Members of the committee tasked with identifying the themes, creating the script and managing rehearsals and performance include: Krista Bulloch, Lisa Allen, Jennifer Denhalter, Rachelle Hughes, Suzy Gatherum, Lis Williams, Britannia Howe, Mindy Benson, Steven Meredith, Ryan Paul, Trevor Walker, Michael Kartchner and Michael Bahr.

Clare Campbell of Enoch designed the distinctive logo that will appear on T-shirts worn by participants.

The Cedar City Utah Temple is located at 280 S. Cove Drive atop a hill on the city’s west side. More than 180,000 people toured the temple during its three-week public open house that lasted from Oct. 27 through Nov. 18.

On Dec. 10, LDS Church leaders will officially dedicate the Cedar City Utah Temple in three sessions, starting at 9 a.m., noon and 3 p.m. at the temple. Members throughout the temple district will not have regular church meetings that day, but most will be watching the dedication on closed-circuit television from their respective stake centers, with attendance being limited to members with temple recommends or signed tickets from their bishopric. A cornerstone ceremony will take place outside the temple at 9 a.m. to commemorate the building’s official completion, shortly before the start of the first dedication session.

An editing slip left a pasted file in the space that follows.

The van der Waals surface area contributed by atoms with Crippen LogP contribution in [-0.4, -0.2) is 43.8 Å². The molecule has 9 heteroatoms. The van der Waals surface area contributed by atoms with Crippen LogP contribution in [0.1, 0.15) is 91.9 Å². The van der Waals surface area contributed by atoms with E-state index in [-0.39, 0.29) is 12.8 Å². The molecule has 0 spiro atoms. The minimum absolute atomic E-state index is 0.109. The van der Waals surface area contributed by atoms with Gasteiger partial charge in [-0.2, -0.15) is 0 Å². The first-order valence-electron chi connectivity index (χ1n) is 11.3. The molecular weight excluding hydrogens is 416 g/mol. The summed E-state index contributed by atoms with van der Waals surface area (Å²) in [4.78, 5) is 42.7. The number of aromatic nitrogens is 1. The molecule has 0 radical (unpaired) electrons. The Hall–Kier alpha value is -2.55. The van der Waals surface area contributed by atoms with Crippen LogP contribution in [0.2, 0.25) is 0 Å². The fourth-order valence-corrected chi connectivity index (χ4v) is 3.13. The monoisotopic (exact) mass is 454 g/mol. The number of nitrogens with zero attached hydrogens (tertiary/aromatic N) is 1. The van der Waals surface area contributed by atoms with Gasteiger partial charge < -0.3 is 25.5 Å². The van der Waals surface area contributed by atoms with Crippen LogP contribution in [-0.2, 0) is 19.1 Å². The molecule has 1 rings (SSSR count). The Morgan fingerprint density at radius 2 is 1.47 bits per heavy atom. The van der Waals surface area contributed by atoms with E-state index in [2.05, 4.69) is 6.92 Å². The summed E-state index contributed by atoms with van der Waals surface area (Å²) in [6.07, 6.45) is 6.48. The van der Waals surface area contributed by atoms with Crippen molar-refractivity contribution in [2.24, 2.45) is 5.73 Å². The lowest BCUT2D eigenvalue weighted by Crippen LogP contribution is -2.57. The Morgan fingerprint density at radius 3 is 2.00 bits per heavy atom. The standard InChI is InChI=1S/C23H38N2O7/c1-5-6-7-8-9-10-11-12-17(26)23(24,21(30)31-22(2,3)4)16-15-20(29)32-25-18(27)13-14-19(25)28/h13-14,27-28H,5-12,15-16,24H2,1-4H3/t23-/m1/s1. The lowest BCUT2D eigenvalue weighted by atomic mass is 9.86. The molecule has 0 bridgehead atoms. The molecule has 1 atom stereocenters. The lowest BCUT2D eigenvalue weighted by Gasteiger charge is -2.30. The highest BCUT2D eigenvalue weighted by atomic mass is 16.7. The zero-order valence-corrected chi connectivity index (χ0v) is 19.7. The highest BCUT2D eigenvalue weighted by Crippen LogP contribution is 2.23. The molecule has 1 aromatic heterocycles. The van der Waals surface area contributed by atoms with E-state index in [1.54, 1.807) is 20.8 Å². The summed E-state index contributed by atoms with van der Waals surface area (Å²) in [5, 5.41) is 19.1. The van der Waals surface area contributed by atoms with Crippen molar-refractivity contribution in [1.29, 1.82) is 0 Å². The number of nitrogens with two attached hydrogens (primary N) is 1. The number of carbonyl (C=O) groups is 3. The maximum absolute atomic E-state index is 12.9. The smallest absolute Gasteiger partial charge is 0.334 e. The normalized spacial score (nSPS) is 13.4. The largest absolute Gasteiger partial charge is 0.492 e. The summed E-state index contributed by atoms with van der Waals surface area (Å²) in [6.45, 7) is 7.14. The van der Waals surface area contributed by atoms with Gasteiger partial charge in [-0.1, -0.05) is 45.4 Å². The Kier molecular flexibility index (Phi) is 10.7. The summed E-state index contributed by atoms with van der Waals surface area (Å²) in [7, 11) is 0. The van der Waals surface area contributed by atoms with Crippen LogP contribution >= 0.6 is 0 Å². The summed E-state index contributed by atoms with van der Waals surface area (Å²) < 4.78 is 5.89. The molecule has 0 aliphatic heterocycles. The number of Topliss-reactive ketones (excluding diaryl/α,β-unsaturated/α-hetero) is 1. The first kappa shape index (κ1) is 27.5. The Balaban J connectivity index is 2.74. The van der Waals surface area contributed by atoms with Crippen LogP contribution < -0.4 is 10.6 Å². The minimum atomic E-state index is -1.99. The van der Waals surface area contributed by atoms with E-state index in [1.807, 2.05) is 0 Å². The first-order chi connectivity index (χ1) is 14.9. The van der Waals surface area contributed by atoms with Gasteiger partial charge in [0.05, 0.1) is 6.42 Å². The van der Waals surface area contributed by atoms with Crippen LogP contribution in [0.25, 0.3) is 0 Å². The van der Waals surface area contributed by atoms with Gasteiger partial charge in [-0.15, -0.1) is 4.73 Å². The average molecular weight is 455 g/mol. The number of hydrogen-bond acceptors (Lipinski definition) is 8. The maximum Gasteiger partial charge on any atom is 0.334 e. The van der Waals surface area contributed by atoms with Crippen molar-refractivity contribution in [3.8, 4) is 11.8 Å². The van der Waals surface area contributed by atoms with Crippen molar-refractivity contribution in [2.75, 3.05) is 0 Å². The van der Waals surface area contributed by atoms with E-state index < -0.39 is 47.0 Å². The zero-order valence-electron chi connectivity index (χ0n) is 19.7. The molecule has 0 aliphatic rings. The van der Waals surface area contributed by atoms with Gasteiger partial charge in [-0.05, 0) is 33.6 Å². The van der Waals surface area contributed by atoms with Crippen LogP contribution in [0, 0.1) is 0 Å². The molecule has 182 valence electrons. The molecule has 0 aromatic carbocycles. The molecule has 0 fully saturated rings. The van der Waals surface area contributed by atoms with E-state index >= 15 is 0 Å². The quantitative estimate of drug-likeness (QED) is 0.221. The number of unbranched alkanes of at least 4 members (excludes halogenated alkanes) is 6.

The Cedar City Temple will begin regular operation Dec. 12. It will be the church’s 17th operating temple in Utah and the 159th worldwide. LDS members regard temples as the “House of the Lord,” a place to worship and perform sacred ordinances. For more information about the work performed inside temples, visit the Temples page on the church’s website.


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Copyright St. George News, LLC, 2017, all rights reserved.

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1 Comment

  • PlanetU December 1, 2017 at 8:52 pm

    All about the numbers….